When God is testing you, you don’t get graded on the test. But you do grow from the test. When you feel like God is not using you it might be a time when God is seeing what the next step is for you. Do you keep learning and keep trusting in God during these times or do you sit back and feel sorry for yourself? If you feel God is not using you, how do you know God is not using you in another way? The question is are you open to let God use you in another way? I feel like God has chosen student ministry as my calling, but I have to trust God when He wants to use me in a way might make me feel like I’m not being effective at all.
Steven: A week ago today I left for what would be my 6th year at junior high summer camp. This was going to be the best year yet because 9 of the 10 guys in my cabin were from my 8th grade small group and 8th grade year at camp is always great. I had really high hopes for how God was going to work through me to invoke life change in my students.
In the beginning of the week, I didn’t really feel like God was doing much through me. I couldn’t see much change or effectiveness in my cabin guys, and it was a little discouraging. What was supposed to be a great week of camp was shaping up to be mediocre at best. I thought it was weird that everything was lined up to be so successful, yet God wasn’t living up to his end of the bargain to bring about the change I knew needed to happen. By the end of the week, however, I could easily look back and see how much God had done in my cabin. I was so overwhelmed Thursday night that I couldn’t even process through everything.
The lesson I took away from that week of ministry is that God works through us even when we don’t feel we’re being used. Looking back, it’s plain to see how God used me last week, but I couldn’t have told you that in the beginning of the week. If you feel like you’re not being used by God right now, just wait. God is using you in ways that are bigger than you can realize in the moment.
How do you teach students to read and apply Scripture?
Steven: For me, this question has come up because of a huge change in thinking lately. I’m learning more and more about this topic, but a lot of how I taught before was based on a very typical Sunday-school idea of “read your Bible because it grows your relationship with God.” That’s absolutely true, but I think the way we go about delivering that information to students is often overshadowed by an emphasis on memorizing Scripture and knowing the books of the Bible in order, simply to have that knowledge in our Christian piggy banks.
What seems to be more important to me is teaching students how to interpret the Bible on their own. I don’t always want to give them what I consider to be the “correct” interpretation of Scripture. I want to let them struggle with it a little bit and, if need be, get the interpretation wrong! I think it’s more important for them to want to seek out a meaning of the text for themselves and how they can apply it to their own lives, rather than me feeding them the answer every time.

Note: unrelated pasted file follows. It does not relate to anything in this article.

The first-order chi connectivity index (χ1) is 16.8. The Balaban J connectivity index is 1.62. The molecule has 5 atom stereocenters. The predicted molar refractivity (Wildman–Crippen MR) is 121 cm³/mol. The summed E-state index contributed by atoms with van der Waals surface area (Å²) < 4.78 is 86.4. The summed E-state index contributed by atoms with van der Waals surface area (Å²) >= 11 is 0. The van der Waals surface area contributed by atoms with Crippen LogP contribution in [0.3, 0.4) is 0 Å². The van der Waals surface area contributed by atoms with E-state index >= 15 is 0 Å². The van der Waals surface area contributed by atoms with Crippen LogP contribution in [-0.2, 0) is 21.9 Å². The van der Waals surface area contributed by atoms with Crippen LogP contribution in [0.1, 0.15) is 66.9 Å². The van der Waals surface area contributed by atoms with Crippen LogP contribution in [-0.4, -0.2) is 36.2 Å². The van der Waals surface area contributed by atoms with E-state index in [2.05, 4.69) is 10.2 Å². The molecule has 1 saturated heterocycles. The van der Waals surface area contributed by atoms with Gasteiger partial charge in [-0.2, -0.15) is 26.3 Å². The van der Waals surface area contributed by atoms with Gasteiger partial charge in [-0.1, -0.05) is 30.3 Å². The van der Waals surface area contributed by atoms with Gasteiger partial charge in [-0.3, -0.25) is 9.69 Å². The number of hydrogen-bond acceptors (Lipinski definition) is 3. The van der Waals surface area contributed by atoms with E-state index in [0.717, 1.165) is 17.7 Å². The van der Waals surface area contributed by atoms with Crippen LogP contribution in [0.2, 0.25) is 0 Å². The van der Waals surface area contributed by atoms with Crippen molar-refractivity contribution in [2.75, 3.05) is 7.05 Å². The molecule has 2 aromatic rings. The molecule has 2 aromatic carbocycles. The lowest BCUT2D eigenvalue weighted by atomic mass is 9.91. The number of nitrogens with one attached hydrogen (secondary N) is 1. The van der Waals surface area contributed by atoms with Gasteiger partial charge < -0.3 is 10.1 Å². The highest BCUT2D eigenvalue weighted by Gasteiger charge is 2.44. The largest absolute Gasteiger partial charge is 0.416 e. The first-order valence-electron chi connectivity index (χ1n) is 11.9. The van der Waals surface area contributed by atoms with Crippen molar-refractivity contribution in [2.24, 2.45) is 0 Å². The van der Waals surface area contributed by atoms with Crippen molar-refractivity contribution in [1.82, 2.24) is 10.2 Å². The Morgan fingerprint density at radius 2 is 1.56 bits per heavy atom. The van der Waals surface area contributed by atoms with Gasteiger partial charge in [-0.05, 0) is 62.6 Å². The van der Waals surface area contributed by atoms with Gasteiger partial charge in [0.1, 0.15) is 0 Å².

Matt: Once I learned the application of Scripture to my life the entire Bible changed for me. No longer was it just stories about a guy being swallowed by a whale or a guy building an ark in his front yard and waiting for a flood. Once I understood Paul’s letters in the New Testament and realized that most of those were written while he was in prison, the Bible became a source of relief for me. If Paul could be happy and joyful in prison then certainly I can be joyful in whatever situation I’m going through. The trick for me was teaching students to be able to find Scripture that applies to a situation they are going through.
For the most part when I’m going through a rough time I look in the index for a key word and start researching Scripture. But sometimes I just find it as I’m reading and I realize that God has placed that scripture in front of me. What I try and teach students is to read the Bible and find Scripture during the good times that they can use during the bad times. Joshua 1:9 is one of my favorite verses and reminds me that no matter what God knows what he has planned for me and its for good.
Someone asked me what I thought was the biggest way we as student ministry leaders can impact or influence a student in their daily lives. I thought about it for a minute and as usual I probably over-answered the question. I said I would not limit it to the one most important way but I think these are the five biggest ways in no particular order.
1. Our faith is a beacon to others, especially to students. Your teenage years are a time when you want to emulate others. If I show how strong my faith is, in good times and bad, students see that I have an unshakable faith. Not just faith for the good times in life.
2. We’re examples of how to live a Christian life. I’m not perfect, and none of us is. But I need to show that I live my life the way Jesus told us to and showed us how.
3. Have a heart like Jesus. Being a Christian means loving others, even those who we think have wronged us, those who hate us and those who are non-believers. Serve others, and remember its not all about you.
4. Pray like crazy. We can impact students every day by praying for them. I have a list of my small group students and their struggles and issues. When they call or text and ask for prayer, do it right then. Don’t wait for a convenient time that seems to never come.
5. Be there. Show up. A lot of the students you lead might not have a positive adult role model, someone they can count on and someone who will listen to them. Sometimes just knowing they have someone they can turn to in times of trouble is huge. During these times be a good listener. You can’t fix every problem, but you can be there for them and just let them know, “Hey, I’m here and I care.”